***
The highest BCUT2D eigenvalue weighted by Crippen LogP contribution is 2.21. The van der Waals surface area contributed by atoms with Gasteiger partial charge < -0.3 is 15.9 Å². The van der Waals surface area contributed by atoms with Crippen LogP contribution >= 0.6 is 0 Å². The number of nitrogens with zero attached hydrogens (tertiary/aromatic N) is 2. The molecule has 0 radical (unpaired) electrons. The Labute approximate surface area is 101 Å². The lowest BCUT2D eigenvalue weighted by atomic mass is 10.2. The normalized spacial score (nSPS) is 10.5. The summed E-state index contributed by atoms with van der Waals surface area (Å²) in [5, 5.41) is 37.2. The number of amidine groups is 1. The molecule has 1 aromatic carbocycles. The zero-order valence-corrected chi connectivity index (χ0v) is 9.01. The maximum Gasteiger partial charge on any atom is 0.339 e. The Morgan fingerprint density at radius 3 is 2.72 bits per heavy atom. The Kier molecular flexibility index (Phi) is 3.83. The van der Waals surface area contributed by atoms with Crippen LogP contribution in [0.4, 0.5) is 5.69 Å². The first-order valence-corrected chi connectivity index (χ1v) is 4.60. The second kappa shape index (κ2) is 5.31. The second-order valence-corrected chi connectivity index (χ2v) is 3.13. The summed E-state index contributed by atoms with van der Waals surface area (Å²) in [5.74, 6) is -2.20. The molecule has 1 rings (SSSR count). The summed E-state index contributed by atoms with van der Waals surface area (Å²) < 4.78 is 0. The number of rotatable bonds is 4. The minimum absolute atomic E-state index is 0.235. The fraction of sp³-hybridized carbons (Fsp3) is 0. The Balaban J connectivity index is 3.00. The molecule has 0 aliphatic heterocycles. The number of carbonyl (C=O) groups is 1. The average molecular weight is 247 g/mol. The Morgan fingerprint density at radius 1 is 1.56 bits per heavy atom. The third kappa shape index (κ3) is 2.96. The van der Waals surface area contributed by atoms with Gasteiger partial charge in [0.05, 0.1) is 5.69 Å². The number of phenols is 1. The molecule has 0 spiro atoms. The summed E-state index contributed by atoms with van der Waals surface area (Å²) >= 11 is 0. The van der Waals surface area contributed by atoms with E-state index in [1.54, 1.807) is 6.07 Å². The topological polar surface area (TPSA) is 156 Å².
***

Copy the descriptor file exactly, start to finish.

The highest BCUT2D eigenvalue weighted by Crippen LogP contribution is 2.21. The van der Waals surface area contributed by atoms with Gasteiger partial charge < -0.3 is 15.9 Å². The van der Waals surface area contributed by atoms with Crippen LogP contribution >= 0.6 is 0 Å². The number of nitrogens with zero attached hydrogens (tertiary/aromatic N) is 2. The molecule has 0 radical (unpaired) electrons. The Labute approximate surface area is 101 Å². The lowest BCUT2D eigenvalue weighted by atomic mass is 10.2. The normalized spacial score (nSPS) is 10.5. The summed E-state index contributed by atoms with van der Waals surface area (Å²) in [5, 5.41) is 37.2. The number of amidine groups is 1. The molecule has 1 aromatic carbocycles. The zero-order valence-corrected chi connectivity index (χ0v) is 9.01. The maximum Gasteiger partial charge on any atom is 0.339 e. The Morgan fingerprint density at radius 3 is 2.72 bits per heavy atom. The Kier molecular flexibility index (Phi) is 3.83. The van der Waals surface area contributed by atoms with Crippen LogP contribution in [0.4, 0.5) is 5.69 Å². The first-order valence-corrected chi connectivity index (χ1v) is 4.60. The second kappa shape index (κ2) is 5.31. The second-order valence-corrected chi connectivity index (χ2v) is 3.13. The summed E-state index contributed by atoms with van der Waals surface area (Å²) in [5.74, 6) is -2.20. The molecule has 1 rings (SSSR count). The summed E-state index contributed by atoms with van der Waals surface area (Å²) < 4.78 is 0. The number of rotatable bonds is 4. The minimum absolute atomic E-state index is 0.235. The fraction of sp³-hybridized carbons (Fsp3) is 0. The Balaban J connectivity index is 3.00. The molecule has 0 aliphatic heterocycles. The number of carbonyl (C=O) groups is 1. The average molecular weight is 247 g/mol. The Morgan fingerprint density at radius 1 is 1.56 bits per heavy atom. The third kappa shape index (κ3) is 2.96. The van der Waals surface area contributed by atoms with Gasteiger partial charge in [0.05, 0.1) is 5.69 Å². The number of phenols is 1. The molecule has 0 spiro atoms. The summed E-state index contributed by atoms with van der Waals surface area (Å²) >= 11 is 0. The van der Waals surface area contributed by atoms with E-state index in [1.54, 1.807) is 6.07 Å². The topological polar surface area (TPSA) is 156 Å².